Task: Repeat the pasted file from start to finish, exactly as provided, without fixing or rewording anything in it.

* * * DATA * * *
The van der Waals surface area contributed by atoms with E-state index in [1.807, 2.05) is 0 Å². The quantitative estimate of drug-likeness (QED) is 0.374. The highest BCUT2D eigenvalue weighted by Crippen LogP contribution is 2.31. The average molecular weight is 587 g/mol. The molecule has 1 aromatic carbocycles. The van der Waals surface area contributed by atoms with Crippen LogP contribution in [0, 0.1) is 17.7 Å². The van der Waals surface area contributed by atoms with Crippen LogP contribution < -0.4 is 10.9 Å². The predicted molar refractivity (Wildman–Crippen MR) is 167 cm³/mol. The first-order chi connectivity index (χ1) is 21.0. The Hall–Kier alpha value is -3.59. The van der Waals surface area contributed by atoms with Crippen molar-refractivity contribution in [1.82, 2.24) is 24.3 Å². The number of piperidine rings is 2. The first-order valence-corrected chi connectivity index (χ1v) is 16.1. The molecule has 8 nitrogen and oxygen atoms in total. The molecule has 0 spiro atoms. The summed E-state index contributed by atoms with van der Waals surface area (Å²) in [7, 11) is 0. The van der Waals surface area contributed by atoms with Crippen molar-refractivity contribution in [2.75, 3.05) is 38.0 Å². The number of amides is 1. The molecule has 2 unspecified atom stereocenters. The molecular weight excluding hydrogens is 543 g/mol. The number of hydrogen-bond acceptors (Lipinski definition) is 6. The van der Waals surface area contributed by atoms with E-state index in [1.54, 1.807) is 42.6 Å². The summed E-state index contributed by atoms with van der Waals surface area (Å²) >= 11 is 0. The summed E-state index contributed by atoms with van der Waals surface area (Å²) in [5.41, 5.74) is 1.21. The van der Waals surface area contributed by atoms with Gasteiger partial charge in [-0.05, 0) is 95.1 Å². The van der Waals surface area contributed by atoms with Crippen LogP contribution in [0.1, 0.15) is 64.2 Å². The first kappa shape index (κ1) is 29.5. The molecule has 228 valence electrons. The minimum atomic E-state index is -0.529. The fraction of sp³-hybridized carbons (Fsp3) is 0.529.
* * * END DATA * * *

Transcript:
The van der Waals surface area contributed by atoms with E-state index in [1.807, 2.05) is 0 Å². The quantitative estimate of drug-likeness (QED) is 0.374. The highest BCUT2D eigenvalue weighted by Crippen LogP contribution is 2.31. The average molecular weight is 587 g/mol. The molecule has 1 aromatic carbocycles. The van der Waals surface area contributed by atoms with Crippen LogP contribution in [0, 0.1) is 17.7 Å². The van der Waals surface area contributed by atoms with Crippen LogP contribution < -0.4 is 10.9 Å². The predicted molar refractivity (Wildman–Crippen MR) is 167 cm³/mol. The first-order chi connectivity index (χ1) is 21.0. The Hall–Kier alpha value is -3.59. The van der Waals surface area contributed by atoms with Crippen molar-refractivity contribution in [1.82, 2.24) is 24.3 Å². The number of piperidine rings is 2. The first-order valence-corrected chi connectivity index (χ1v) is 16.1. The molecule has 8 nitrogen and oxygen atoms in total. The molecule has 0 spiro atoms. The summed E-state index contributed by atoms with van der Waals surface area (Å²) in [7, 11) is 0. The van der Waals surface area contributed by atoms with Crippen molar-refractivity contribution in [2.75, 3.05) is 38.0 Å². The number of amides is 1. The molecule has 2 unspecified atom stereocenters. The molecular weight excluding hydrogens is 543 g/mol. The number of hydrogen-bond acceptors (Lipinski definition) is 6. The van der Waals surface area contributed by atoms with E-state index in [1.54, 1.807) is 42.6 Å². The summed E-state index contributed by atoms with van der Waals surface area (Å²) >= 11 is 0. The summed E-state index contributed by atoms with van der Waals surface area (Å²) in [5.41, 5.74) is 1.21. The van der Waals surface area contributed by atoms with Gasteiger partial charge in [-0.05, 0) is 95.1 Å². The van der Waals surface area contributed by atoms with Crippen LogP contribution in [0.1, 0.15) is 64.2 Å². The first kappa shape index (κ1) is 29.5. The molecule has 228 valence electrons. The minimum atomic E-state index is -0.529. The fraction of sp³-hybridized carbons (Fsp3) is 0.529.